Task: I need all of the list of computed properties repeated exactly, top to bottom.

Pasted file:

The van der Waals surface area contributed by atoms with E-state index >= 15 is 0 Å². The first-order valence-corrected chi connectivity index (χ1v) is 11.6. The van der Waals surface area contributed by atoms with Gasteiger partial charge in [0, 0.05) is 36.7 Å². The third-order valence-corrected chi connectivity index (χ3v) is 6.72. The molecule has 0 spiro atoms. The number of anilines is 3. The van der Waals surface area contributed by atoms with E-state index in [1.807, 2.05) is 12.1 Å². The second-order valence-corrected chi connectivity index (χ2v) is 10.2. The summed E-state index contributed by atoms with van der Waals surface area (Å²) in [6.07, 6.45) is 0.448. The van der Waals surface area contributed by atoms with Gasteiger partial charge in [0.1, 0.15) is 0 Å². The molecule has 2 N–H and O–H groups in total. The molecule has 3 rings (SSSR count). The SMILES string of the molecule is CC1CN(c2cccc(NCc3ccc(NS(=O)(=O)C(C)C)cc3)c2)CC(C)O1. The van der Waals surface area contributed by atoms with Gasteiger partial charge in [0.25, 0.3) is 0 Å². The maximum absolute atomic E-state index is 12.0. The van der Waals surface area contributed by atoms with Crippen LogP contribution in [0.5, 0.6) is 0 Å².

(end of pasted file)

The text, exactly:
The van der Waals surface area contributed by atoms with E-state index >= 15 is 0 Å². The first-order valence-corrected chi connectivity index (χ1v) is 11.6. The van der Waals surface area contributed by atoms with Gasteiger partial charge in [0, 0.05) is 36.7 Å². The third-order valence-corrected chi connectivity index (χ3v) is 6.72. The molecule has 0 spiro atoms. The number of anilines is 3. The van der Waals surface area contributed by atoms with E-state index in [1.807, 2.05) is 12.1 Å². The second-order valence-corrected chi connectivity index (χ2v) is 10.2. The summed E-state index contributed by atoms with van der Waals surface area (Å²) in [6.07, 6.45) is 0.448. The van der Waals surface area contributed by atoms with Gasteiger partial charge in [0.1, 0.15) is 0 Å². The molecule has 2 N–H and O–H groups in total. The molecule has 3 rings (SSSR count). The SMILES string of the molecule is CC1CN(c2cccc(NCc3ccc(NS(=O)(=O)C(C)C)cc3)c2)CC(C)O1. The van der Waals surface area contributed by atoms with Gasteiger partial charge in [0.25, 0.3) is 0 Å². The maximum absolute atomic E-state index is 12.0. The van der Waals surface area contributed by atoms with Crippen LogP contribution in [0.5, 0.6) is 0 Å².